Thursday, May 27, 2010

May 27, 2001

These past few days a local demolition company has been cleaning up the area couched between the 11th and 12th holes. Over the years this area has served as a collection spot for branches, leaves, grass clippings, etc that we routinely clean up from the course. From now on, we will put organic debris in a 30 yard container that will be taken to a local recycling center. There, our “yard waste” will be shredded and turned into mulch!

Wednesday, May 26, 2010

May 26, 2010

On Tuesday and today, Wednesday, our staff planted over two hundred California privets along the 3rd green and 4th tee to screen off Route 9 and Village Drive to seclude us from the car traffic, greatly enhancing our golfing privacy.

Assistant Chris Lare uses the auger to make the planting holes.

Isidro, Max , and Baldomero plant to the right of the third green.

Taking a quick break from a long day of planting are Adan, Silvio, Isidro, Baldomero, Edgar, and Max.

Monday, May 24, 2010

May 24, 2010

I thought I would share a few facts about mowing greens…

At Greate Bay we send out four persons every morning to mow the greens. For tournaments, special events, and shotguns, we sometimes send out six to eight persons.

With four persons mowing greens, each person walks on average 2 plus miles mowing their assigned greens.

We walk mow our greens to get a better cut and to reduce the compaction and wear stress that a “riding mower” would cause.

Each day we mow greens a different direction so that “grain” does not develop. For instance, if you would take a moment and picture a clock face, we mow our greens 12:00 to 6:00, 3:00 to 9:00, 2:00 to 8:00, 4:00 to 10:00, and so on.

We measure and set our greens mowing heights in thousandths with a specially made gauge. Choosing a cutting height depends on many factors that I must weigh out: health of the turf, the weather, the type of coming golfing events, disease pressure, anticipated greens speed, membership comments, etc.

We do not change height of cut on a daily basis as that would be too stressful on the turf. In other words, green height change is planned out so that the height is changed over a period of days, and sometimes weeks, depending on the difference of change.

The greens mowers are checked for mechanical problems each day. There is no tolerance for error, as an error on a green could cause loss of turf.

Our staff collectively spends approximately 12 -15 hours a day mowing greens and checking mowers. During special events, we spend considerably more time!

Tuesday, May 18, 2010

May 17, 2010

Many times I am asked about what the crew does when it rains like it is doing today…

The answer is that we do a lot!

Although every rain day is different, today offers a few good examples of what we do when it rains, so I took a few pictures.

The first thing we did was to have a staff meeting where we discussed equipment safety and training, upcoming events, and general turf maintenance topics.

Silvio is using a drill press fabricating a part for one of our maintenance carts. Rainy days are sometimes the only time our carts can be worked on.

Don, our new mechanic, and Pedro, one of our long time staffers, inspect the mowers on one of our rough units. Rainy days are great opportunities to do preventative maintenance on our equipment, such as the rough mowers.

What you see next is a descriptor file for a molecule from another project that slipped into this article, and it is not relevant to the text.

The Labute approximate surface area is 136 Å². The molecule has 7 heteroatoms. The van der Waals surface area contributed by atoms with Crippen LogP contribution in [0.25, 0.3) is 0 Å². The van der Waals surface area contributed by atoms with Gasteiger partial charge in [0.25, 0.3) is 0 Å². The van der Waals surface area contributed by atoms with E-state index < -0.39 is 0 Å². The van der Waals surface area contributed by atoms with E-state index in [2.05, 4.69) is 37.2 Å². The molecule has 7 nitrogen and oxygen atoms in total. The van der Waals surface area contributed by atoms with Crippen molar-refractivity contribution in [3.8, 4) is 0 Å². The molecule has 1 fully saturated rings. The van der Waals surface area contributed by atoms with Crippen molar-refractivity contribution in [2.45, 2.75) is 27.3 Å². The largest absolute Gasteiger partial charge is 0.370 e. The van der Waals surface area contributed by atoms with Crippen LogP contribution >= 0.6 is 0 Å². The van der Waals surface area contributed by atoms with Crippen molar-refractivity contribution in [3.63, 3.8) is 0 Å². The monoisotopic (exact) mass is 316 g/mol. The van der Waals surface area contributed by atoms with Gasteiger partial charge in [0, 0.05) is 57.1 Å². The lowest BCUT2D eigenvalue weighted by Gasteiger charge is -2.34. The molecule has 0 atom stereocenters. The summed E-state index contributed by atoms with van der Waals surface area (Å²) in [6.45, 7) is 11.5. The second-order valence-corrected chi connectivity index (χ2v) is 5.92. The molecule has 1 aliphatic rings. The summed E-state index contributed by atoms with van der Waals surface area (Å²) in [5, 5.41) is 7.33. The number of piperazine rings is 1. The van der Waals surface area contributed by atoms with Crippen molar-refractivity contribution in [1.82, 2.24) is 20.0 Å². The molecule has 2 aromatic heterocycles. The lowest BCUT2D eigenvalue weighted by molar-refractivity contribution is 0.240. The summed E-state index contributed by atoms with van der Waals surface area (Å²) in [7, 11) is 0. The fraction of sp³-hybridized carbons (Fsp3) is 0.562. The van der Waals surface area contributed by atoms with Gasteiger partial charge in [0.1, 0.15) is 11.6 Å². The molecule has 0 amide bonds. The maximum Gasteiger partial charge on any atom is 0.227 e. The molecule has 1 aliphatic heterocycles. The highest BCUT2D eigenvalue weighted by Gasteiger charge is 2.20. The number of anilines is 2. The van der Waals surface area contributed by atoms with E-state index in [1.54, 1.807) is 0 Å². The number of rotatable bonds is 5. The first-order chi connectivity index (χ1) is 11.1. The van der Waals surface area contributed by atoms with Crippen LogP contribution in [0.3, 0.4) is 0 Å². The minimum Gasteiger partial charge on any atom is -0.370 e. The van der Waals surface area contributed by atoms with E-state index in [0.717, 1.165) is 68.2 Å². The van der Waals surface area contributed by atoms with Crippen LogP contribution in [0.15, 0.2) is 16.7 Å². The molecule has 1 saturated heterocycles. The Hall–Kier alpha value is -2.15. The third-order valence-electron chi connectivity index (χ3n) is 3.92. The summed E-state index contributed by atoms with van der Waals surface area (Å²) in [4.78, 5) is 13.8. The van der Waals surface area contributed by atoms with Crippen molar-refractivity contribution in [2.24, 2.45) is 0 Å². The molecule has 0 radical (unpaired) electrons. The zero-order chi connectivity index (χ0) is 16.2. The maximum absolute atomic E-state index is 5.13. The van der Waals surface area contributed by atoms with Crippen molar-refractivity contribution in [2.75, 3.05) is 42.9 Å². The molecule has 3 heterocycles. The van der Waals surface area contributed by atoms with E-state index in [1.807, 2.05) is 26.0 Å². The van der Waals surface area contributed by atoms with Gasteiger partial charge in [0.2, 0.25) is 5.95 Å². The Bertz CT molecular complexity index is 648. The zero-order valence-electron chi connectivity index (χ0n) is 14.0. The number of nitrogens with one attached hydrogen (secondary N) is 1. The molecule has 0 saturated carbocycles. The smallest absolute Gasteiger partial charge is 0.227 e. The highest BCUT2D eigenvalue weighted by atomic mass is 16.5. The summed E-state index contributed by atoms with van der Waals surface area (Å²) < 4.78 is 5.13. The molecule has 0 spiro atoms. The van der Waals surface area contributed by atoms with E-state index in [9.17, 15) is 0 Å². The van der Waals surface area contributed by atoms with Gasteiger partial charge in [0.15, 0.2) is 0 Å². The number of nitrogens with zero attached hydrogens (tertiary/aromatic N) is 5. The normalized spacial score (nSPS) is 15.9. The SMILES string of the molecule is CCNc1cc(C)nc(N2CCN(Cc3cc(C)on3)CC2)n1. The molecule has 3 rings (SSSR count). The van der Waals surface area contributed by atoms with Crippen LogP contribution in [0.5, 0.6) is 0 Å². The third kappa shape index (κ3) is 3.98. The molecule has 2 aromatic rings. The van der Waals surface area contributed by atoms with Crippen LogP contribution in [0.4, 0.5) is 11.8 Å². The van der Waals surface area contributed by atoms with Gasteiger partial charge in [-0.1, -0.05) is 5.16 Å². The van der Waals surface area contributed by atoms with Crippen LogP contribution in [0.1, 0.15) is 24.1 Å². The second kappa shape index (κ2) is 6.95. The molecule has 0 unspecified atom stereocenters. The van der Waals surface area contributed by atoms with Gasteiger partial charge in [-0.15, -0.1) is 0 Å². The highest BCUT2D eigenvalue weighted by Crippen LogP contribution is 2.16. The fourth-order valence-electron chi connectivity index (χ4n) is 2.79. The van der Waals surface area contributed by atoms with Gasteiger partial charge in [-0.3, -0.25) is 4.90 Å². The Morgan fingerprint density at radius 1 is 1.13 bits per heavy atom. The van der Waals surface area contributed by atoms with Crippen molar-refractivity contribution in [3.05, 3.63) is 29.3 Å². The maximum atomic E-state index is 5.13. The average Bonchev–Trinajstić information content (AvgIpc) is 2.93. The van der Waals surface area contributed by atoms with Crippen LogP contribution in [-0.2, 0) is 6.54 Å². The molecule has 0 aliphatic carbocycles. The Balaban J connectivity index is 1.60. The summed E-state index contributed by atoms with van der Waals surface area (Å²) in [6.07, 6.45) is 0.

We did other things today which I didn’t get a picture of – pumping the water out of the tunnels, putting trailer hitches on carts, doing building repairs, cleaning the equipment, organizing tools and inventories, and for Chris and I there were meetings and stacks of paper work to finish!

Rainy days may not be for mowing, but they give us a chance to catch up on a lot of other work that is just as important.

Friday, May 14, 2010

May 14, 2001

Today, Faro Lanuza, our mechanic, is retiring. Faro is planning to travel, work on his farm, and spend a lot of time with his family and pursue his various and eclectic interests. We will miss Faro - he's part of our family here at the club, and for so many years he has contributed to our success.

The following is a reprint of an article about Faro and his career that I wrote a few years ago and posted around the club. It's quite a story, and I am sure he will be adding a lot more to it during his retirement!

Faro was born in the Philippines of Spanish parents who emigrated there from Spain. He attended and graduated high school in Iriga City, and then moved to Manila where he worked his way through college employed at an electronics manufacturing plant. He first attended Mapua Institute of Technology, and transferred to Feati University, graduating with a degree each in Mechanical and Electrical Engineering.

After graduation, Faro was recruited by many manufacturing companies to work for them, and over time, held many positions in these competing companies as plant supervisor, production supervisor, head of engineering and production, head of manufacturing design, etc. During these years, he also began his own engineering/electrical/ mechanical design consultant company, and later moved to Saudi Arabia to run a container manufacturing plant.

In 1986 Faro took time off from his career to visit relatives in the United States, and after touring the country, decided to stay here, settling in West Virginia, and starting a home improvement/ home construction company. On a job in Brigantine, he met his future wife, and after they married, settled in Galloway Township. During this period, at the urging of a friend, Faro appeared as a performer in the Broadway production of “Oklahoma”. In 2001, he became a United States citizen, disbanded his construction company and began a construction equipment repair business in Galloway.

Wanting to do something new, he came to Greate Bay in 2002, where he has used every bit of his knowledge and experience to help us do our best. Faro, who we nicknamed “Einstein”, can fix anything! And if he doesn’t like how something is made or works, he fabricates his own designs and parts to make them better. We could not do the things we do without Faro – he is special, and is arguably the most important person on our staff!

Faro lives in Galloway Township with his wife Prudence, and his teenage son. Faro is very active in many church organizations, sings for his church, plays piano, organ, violin, and harmonica, and is known to sing karaoke now and then!

May 13 , 2010